Julian Oliver is a New Zealand-born media artist based in Berlin. He has presented papers and projects at many museums, international rilectronic-art events and conferences, including the Tate Modern, Transmediale, Ars Electronica and the Japan Media Arts Festival. His work has received several awards, ranging across technical excellence, artistic invention and interaction design. He has given numerous workshops and master classes in game-design, artistic game-development, object-oriented programming
for artists, UNIX/Linux, virtual architecture, interface design, augmented reality and open source development practices worldwide.
DDiMIT stands for, “Designing Digital Media for the Internet of Things.” Departing from the traditional model of the hackerspace, DDiMIT is an “organization of organizations,” a virtual and physical space where Ontario companies, academic institutions, and community organizations can leverage their joint knowledge and skills to explore, learn and create for the ‘Internet of Things.’ The DDiMIT partnership catalyzes development and research around how our data-connected world is increasingly moving off the screen and into the everyday world of objects, buildings and activities.
Stephanie Phillips is a textile designer – but not of the usual type – she focuses on material sustainability and is a bit of a bioplastic fanatic. Prior to working on sustainability, she was a textile and surface designer in fashion and home decor – working for some of Canada’s biggest brands. Through this experience, she became aware of some of the massive ecological issues related to textile production, and decided to go and do something about it. She graduated with a Masters of Arts from Central Saint Martins College in London in Textile Futures, and focused on sustainable solutions for fashion and textiles. Her work has been exhibited internationally, and her studio practice focuses on the interdisciplinary.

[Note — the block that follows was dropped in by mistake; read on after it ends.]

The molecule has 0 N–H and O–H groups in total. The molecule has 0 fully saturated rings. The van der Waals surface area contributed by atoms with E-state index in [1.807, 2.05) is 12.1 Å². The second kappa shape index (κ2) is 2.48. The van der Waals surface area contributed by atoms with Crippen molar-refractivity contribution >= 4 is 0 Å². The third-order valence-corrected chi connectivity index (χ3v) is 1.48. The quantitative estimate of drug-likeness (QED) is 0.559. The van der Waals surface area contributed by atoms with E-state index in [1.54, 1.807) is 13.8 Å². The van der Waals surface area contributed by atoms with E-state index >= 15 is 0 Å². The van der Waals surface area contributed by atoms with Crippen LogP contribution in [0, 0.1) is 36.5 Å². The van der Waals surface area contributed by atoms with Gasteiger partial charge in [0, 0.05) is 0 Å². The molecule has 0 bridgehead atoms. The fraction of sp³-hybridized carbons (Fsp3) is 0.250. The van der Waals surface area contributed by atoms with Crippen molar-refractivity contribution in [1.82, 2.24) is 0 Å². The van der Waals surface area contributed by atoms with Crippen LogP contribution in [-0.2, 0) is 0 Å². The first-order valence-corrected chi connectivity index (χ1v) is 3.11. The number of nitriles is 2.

Marco Mancuso is a new media art critic, curator, editor and teacher, expert on the impact of digital technologies on art, design, culture and contemporary society. Founder and Director at Digicult project and Digimag magazine, Marco Mancuso focuses his researches on the connection between sound, light, image & space, with an historical/theoretical point of view, among a cross-disciplinary territory crossing art, cinema, music, design, architecture & science. With the art-agency Digimade he is working for international art festivals, galleries, cultural and media centers as guest curator and media partner, organizing exhibitions and cross media events, workshops, meetings, performances and screenings and promoting, among others, Italian live media & live cinema artists.
Claudia D’Alonzo graduated in Contemporary Art History, Claudia is a PhD student in Audiovisual Studies at the University of Udine (Italy). For several years, she has been interested in new media art, particularly in the audiovisual interactions allowed by electronic and digital technologies. Within the Digicult network she takes care of press office activities and curatorial projects. She belongs to the management committee of Digimag magazine, with which she collaborates also as writer in the audiovisual experimental cinema section. She has published catalogues and articles for contemporary art magazines, among which “Exibart” and “Luxfluftux Prototype. She collaborated with Galleria Salal, in Rome, MLAC, Museo Laboratorio di Arte Contemporanea, in Rome, DOCVA Centre di Documentazione per Ie Arti Visive, in Milan. She has been curator for national and international presentations, screenings and exhibitions.
Annie Onyi Cheung is an emerging performance, video and installation artist whose work has been concerned with relational politics, with increasing focus on site and materiality. Her work has shown most recently at Labspace Studio (2011), The Artist Project Toronto (2011), Box Salon (2011), Scotiabank Nuit Blanche (2010), and Doris Mccarthy Gallery (2010). In 2007 she co-founded Collective, a collaborative performance group and in 2009 she became a member of the performance curatorial collective 7a* 11d. Born in Hong Kong, she lives and works in Toronto.